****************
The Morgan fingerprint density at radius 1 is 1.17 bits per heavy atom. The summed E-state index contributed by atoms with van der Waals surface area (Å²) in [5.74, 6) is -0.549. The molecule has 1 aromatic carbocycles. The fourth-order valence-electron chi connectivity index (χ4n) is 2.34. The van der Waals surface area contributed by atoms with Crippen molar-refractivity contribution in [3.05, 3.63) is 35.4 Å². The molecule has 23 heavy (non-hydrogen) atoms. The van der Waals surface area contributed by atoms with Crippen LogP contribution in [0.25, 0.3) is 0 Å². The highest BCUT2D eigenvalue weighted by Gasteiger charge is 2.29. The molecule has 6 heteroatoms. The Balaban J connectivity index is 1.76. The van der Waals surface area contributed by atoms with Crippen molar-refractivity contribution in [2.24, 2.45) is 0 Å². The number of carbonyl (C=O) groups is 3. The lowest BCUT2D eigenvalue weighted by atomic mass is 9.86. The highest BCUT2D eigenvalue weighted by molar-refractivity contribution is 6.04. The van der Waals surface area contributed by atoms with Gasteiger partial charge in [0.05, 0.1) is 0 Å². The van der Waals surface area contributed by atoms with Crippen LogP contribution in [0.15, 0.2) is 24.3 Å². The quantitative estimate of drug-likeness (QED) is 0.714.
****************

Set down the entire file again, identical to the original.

The Morgan fingerprint density at radius 1 is 1.17 bits per heavy atom. The summed E-state index contributed by atoms with van der Waals surface area (Å²) in [5.74, 6) is -0.549. The molecule has 1 aromatic carbocycles. The fourth-order valence-electron chi connectivity index (χ4n) is 2.34. The van der Waals surface area contributed by atoms with Crippen molar-refractivity contribution in [3.05, 3.63) is 35.4 Å². The molecule has 23 heavy (non-hydrogen) atoms. The van der Waals surface area contributed by atoms with Crippen LogP contribution in [0.25, 0.3) is 0 Å². The highest BCUT2D eigenvalue weighted by Gasteiger charge is 2.29. The molecule has 6 heteroatoms. The Balaban J connectivity index is 1.76. The van der Waals surface area contributed by atoms with Crippen molar-refractivity contribution in [2.24, 2.45) is 0 Å². The number of carbonyl (C=O) groups is 3. The lowest BCUT2D eigenvalue weighted by atomic mass is 9.86. The highest BCUT2D eigenvalue weighted by molar-refractivity contribution is 6.04. The van der Waals surface area contributed by atoms with Gasteiger partial charge in [0.05, 0.1) is 0 Å². The van der Waals surface area contributed by atoms with Crippen LogP contribution in [0.15, 0.2) is 24.3 Å². The quantitative estimate of drug-likeness (QED) is 0.714.